378-396 Devonshire Road, City of Windsor, Ontario, N8Y, Canada
Links and documents
1892/01/01 to 1893/01/01
Listed on the Canadian Register:
Statement of Significance
Description of Historic Place
Formerly a hotel, the Crown Inn is a late 19th century, four-storey, red brick structure with both Queen Anne and Romanesque Revival style design elements.
Located on Devonshire Road in the heart of early Walkerville, it is recognized by City of Windsor Bylaw 6795, 1980.
The Crown Inn was the first hotel built in Walkerville. It was a reflection of the town's rapid expansion in the late 1800s due to the development of Walker's distillery. Constructed by the Walkerville Land and Building Co. for Hiram Walker and Sons, its 32 sleeping rooms and other amenities accommodated railroad travellers and the growing number of visitors to Walker's nearby business operations. Strategically located, when it opened in 1893, directly across from the railroad depot (subsequently demolished), the hotel operation ceased in 1921 and the building was converted to a combination apartment building (upper floors) and commercial facility (ground floor).
Designed by Mason and Rice of Detroit for the Walkerville Land and Building Co., the structure combines elements of both Queen Anne and Romanesque Revival styles. Although altered inside with the 1921 conversion, its exterior appearance has changed little. Noteworthy features include the hipped roof which projects over the bay windows, original dormers on the fourth storey with triangular hoods, broad-arched first floor windows with glazed transoms and radiating brick voussoirs, and a central balconette on the third floor of the facade.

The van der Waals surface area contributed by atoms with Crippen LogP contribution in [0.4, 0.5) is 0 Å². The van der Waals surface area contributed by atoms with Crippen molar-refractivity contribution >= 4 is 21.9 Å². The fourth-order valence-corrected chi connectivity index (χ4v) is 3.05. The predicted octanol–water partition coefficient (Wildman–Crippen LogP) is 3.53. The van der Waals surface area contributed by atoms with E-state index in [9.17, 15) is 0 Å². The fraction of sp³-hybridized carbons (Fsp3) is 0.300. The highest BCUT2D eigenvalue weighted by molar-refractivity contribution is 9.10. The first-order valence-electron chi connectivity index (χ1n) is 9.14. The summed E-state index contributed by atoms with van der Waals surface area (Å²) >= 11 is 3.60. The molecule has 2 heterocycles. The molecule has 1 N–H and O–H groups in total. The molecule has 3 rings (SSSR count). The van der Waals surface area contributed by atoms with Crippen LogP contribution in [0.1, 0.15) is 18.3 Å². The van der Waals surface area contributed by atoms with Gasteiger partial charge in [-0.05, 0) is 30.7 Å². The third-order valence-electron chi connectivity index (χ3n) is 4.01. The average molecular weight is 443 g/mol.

It's strategic location on Devonshire Road in the heart of early Walkerville, which was developed by the Walkerville Land and Building Co. where massive management-level semi-detached houses, a train station and numerous industrial buildings already lined the street. A bank and post office followed a few years later and, today, the Crown Inn forms part of a streetscape of heritage buildings.
Sources: Building Analysis Form, January 3, 1997, and City of Windsor Bylaw 6795, 1980.
Key character defining elements that express the cultural heritage values include:
-Queen Anne and Romanesque Revival style elements
- four-storey, red brick construction and L-shape plan
- hipped roof projecting over bay windows with wood trim on the second and third floors of facade
- five single chimneys
- broad-arched first floor windows with glazed transoms and radiating brick voussoirs
- central balconette on third floor of facade
- arcading on ground floor of facade and south-west corner
- three-paned transoms
- large window with semi-circular surround head on north-west corner
- original dormers on west and north roof slopes with triangular hoods
- double-hung windows with plain trim and transoms, including a few with semi-circular heads
- string course around the building at the second and third levels
- its location on Devonshire Road in the heart of early Walkerville, which was developed by the Walkerville Land and Building Co.
- its proximity to other residential and commercial heritage properties, which include three massive Richardsonian Romanesque residences (circa 1890), the former Walkerville Town Hall (1904) and the former Walkerville Post Office (1914).
Local Governments (ON)
Ontario Heritage Act
Municipal Heritage Designation (Part IV)
Theme - Category and Type
Function - Category and Type
- Commerce / Commercial Services
- Office or Office Building
- Commerce / Commercial Services
- Hotel, Motel or Inn
Architect / Designer
Mason and Rice
Walkerville Land and Building Co.
Location of Supporting Documentation
Office of Heritage Planner, City of Windsor
Cross-Reference to Collection